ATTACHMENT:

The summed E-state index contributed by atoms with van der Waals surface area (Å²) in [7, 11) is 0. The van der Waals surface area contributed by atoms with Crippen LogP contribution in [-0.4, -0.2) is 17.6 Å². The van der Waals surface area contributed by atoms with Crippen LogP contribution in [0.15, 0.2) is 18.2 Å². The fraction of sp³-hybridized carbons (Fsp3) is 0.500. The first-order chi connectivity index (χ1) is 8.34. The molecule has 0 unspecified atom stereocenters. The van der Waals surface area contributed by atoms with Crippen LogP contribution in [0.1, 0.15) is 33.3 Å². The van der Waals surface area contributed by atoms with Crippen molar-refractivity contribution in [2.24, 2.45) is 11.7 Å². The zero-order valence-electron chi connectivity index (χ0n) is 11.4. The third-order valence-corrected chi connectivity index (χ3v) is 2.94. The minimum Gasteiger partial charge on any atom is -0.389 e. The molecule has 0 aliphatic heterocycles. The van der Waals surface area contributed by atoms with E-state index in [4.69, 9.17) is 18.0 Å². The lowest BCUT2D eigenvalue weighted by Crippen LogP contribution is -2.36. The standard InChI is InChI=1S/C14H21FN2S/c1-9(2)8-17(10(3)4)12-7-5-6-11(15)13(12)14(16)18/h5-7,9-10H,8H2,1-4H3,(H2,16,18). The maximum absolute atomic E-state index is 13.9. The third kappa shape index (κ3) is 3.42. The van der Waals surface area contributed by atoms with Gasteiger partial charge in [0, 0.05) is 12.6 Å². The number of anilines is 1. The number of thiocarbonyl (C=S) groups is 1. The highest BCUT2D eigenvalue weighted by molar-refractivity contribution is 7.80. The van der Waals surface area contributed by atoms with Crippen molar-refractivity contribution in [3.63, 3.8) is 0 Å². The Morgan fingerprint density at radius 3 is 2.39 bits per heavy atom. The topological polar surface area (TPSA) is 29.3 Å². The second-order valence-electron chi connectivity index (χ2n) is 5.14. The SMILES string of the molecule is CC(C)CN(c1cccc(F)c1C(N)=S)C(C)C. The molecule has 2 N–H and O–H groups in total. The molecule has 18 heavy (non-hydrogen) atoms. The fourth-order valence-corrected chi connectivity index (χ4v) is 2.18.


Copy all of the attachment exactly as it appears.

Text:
The summed E-state index contributed by atoms with van der Waals surface area (Å²) in [7, 11) is 0. The van der Waals surface area contributed by atoms with Crippen LogP contribution in [-0.4, -0.2) is 17.6 Å². The van der Waals surface area contributed by atoms with Crippen LogP contribution in [0.15, 0.2) is 18.2 Å². The fraction of sp³-hybridized carbons (Fsp3) is 0.500. The first-order chi connectivity index (χ1) is 8.34. The molecule has 0 unspecified atom stereocenters. The van der Waals surface area contributed by atoms with Crippen LogP contribution in [0.1, 0.15) is 33.3 Å². The van der Waals surface area contributed by atoms with Crippen molar-refractivity contribution in [2.24, 2.45) is 11.7 Å². The zero-order valence-electron chi connectivity index (χ0n) is 11.4. The third-order valence-corrected chi connectivity index (χ3v) is 2.94. The minimum Gasteiger partial charge on any atom is -0.389 e. The molecule has 0 aliphatic heterocycles. The van der Waals surface area contributed by atoms with E-state index in [4.69, 9.17) is 18.0 Å². The lowest BCUT2D eigenvalue weighted by Crippen LogP contribution is -2.36. The standard InChI is InChI=1S/C14H21FN2S/c1-9(2)8-17(10(3)4)12-7-5-6-11(15)13(12)14(16)18/h5-7,9-10H,8H2,1-4H3,(H2,16,18). The maximum absolute atomic E-state index is 13.9. The third kappa shape index (κ3) is 3.42. The van der Waals surface area contributed by atoms with Gasteiger partial charge in [0, 0.05) is 12.6 Å². The number of anilines is 1. The number of thiocarbonyl (C=S) groups is 1. The highest BCUT2D eigenvalue weighted by molar-refractivity contribution is 7.80. The van der Waals surface area contributed by atoms with Crippen molar-refractivity contribution in [3.63, 3.8) is 0 Å². The Morgan fingerprint density at radius 3 is 2.39 bits per heavy atom. The topological polar surface area (TPSA) is 29.3 Å². The second-order valence-electron chi connectivity index (χ2n) is 5.14. The SMILES string of the molecule is CC(C)CN(c1cccc(F)c1C(N)=S)C(C)C. The molecule has 2 N–H and O–H groups in total. The molecule has 18 heavy (non-hydrogen) atoms. The fourth-order valence-corrected chi connectivity index (χ4v) is 2.18.